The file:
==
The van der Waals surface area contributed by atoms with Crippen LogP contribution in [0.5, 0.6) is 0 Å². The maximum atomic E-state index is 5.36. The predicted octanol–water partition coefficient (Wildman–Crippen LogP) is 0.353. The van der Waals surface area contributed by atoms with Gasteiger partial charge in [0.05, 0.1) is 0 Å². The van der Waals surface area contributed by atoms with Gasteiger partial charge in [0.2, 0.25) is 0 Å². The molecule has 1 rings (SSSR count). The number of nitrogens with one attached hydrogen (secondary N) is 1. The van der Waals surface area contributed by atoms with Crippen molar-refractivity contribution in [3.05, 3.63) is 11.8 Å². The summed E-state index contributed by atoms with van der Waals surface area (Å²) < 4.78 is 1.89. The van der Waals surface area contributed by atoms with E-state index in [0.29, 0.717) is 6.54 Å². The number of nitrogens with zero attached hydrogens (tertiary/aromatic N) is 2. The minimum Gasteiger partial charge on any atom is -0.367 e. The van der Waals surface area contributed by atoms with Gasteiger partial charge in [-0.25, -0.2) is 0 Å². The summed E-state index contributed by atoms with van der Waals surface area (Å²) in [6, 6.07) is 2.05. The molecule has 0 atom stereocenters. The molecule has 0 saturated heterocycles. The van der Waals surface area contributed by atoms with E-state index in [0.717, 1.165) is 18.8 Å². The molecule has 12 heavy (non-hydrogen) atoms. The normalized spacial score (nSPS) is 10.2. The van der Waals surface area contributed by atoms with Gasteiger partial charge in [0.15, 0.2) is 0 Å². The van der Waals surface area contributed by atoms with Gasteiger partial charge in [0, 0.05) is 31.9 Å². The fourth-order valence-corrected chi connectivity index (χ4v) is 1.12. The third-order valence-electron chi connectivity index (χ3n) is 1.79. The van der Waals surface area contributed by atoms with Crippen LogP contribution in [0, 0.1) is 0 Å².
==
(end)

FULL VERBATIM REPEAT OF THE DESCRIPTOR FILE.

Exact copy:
The van der Waals surface area contributed by atoms with Crippen LogP contribution in [0.5, 0.6) is 0 Å². The maximum atomic E-state index is 5.36. The predicted octanol–water partition coefficient (Wildman–Crippen LogP) is 0.353. The van der Waals surface area contributed by atoms with Gasteiger partial charge in [0.05, 0.1) is 0 Å². The van der Waals surface area contributed by atoms with Gasteiger partial charge in [0.2, 0.25) is 0 Å². The molecule has 1 rings (SSSR count). The number of nitrogens with one attached hydrogen (secondary N) is 1. The van der Waals surface area contributed by atoms with Crippen molar-refractivity contribution in [3.05, 3.63) is 11.8 Å². The summed E-state index contributed by atoms with van der Waals surface area (Å²) < 4.78 is 1.89. The van der Waals surface area contributed by atoms with E-state index in [0.29, 0.717) is 6.54 Å². The number of nitrogens with zero attached hydrogens (tertiary/aromatic N) is 2. The minimum Gasteiger partial charge on any atom is -0.367 e. The van der Waals surface area contributed by atoms with Gasteiger partial charge in [-0.25, -0.2) is 0 Å². The summed E-state index contributed by atoms with van der Waals surface area (Å²) in [6, 6.07) is 2.05. The molecule has 0 atom stereocenters. The molecule has 0 saturated heterocycles. The van der Waals surface area contributed by atoms with E-state index in [0.717, 1.165) is 18.8 Å². The molecule has 12 heavy (non-hydrogen) atoms. The normalized spacial score (nSPS) is 10.2. The van der Waals surface area contributed by atoms with Gasteiger partial charge in [0.15, 0.2) is 0 Å². The van der Waals surface area contributed by atoms with Gasteiger partial charge in [0, 0.05) is 31.9 Å². The fourth-order valence-corrected chi connectivity index (χ4v) is 1.12. The third-order valence-electron chi connectivity index (χ3n) is 1.79. The van der Waals surface area contributed by atoms with Crippen LogP contribution in [0, 0.1) is 0 Å².